“Frenzy and Ferocity”: The Stalinist Judicial System in Poland, 1944–47, and the Search for Redress

John S. Micgiel



May and June 1992, the Polish political elite, deeply divided and mired in fractional struggle, devoured itself in the lustracja, a resolution passed by the Polish parliament to root out alleged Communist agents and collaborators then in state service. This spectacle hastened the downfall of the Center-Right government of Prime Minister Jan Olszewski, whose parliamentary supponers organized this political witch hunt. Completely dominating the political arena in Poland, it overshadowed other resolutions aimed at, broadly speaking, historical justice. Legislation aimed at reducing the retirement pensions of persons who had been employed in repressive state institutions, upgrading the retirement benefits of victims of state repression, and revising the statute of limitations on crimes committed during the Stalinist period, that is, between 1944 and 1956, languished. The unifying theme in these projects was redress for wrongs committed during the process of sovietization after World War Two.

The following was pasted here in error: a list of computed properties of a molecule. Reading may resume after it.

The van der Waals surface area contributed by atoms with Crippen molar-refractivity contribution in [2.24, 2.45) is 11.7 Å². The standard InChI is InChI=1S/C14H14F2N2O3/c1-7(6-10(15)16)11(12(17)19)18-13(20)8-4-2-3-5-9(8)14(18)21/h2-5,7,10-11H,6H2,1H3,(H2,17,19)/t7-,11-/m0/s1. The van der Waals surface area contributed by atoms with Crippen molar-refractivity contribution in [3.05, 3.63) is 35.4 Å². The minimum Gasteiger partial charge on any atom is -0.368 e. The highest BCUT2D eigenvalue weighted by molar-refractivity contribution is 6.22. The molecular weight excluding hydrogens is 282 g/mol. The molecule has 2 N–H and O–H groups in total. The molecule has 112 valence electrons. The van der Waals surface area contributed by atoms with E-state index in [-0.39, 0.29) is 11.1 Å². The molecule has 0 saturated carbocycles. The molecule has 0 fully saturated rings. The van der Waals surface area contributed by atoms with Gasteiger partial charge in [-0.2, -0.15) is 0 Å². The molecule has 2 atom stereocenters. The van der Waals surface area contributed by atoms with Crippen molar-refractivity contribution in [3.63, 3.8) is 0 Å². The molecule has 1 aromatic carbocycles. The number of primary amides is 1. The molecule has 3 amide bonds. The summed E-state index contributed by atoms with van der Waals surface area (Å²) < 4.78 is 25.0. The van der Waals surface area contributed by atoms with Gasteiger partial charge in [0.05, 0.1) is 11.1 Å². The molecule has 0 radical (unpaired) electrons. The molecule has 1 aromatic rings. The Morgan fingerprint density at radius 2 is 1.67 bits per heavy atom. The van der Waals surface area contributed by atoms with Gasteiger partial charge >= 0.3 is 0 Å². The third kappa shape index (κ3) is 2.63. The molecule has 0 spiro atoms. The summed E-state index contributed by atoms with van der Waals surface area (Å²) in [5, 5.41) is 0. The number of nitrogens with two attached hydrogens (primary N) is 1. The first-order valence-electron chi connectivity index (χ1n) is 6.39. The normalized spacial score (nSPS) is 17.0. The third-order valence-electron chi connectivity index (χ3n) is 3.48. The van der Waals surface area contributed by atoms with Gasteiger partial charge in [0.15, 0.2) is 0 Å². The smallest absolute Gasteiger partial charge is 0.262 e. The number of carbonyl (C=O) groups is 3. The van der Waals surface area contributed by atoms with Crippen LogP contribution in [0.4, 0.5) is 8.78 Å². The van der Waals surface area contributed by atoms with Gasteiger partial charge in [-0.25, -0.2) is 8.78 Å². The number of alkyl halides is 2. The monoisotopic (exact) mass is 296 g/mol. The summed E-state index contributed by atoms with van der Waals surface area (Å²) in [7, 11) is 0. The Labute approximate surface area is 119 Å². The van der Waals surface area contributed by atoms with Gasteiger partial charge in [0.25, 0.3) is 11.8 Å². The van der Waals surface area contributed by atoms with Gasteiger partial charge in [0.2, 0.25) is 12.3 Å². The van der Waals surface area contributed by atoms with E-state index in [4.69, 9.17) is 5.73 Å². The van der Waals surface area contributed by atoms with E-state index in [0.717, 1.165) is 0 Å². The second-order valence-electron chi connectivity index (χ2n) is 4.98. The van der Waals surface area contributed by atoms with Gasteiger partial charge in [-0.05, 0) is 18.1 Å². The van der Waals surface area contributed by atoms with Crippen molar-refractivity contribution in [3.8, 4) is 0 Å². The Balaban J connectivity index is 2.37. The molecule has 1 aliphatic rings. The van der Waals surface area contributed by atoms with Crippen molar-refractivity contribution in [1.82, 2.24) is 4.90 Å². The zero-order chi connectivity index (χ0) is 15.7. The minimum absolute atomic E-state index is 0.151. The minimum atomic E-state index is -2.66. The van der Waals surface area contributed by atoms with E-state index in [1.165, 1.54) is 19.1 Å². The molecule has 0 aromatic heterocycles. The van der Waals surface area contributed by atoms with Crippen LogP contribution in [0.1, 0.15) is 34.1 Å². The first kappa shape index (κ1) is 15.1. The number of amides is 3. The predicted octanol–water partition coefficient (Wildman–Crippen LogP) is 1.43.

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DOI: https://doi.org/10.5195/cbp.1994.58


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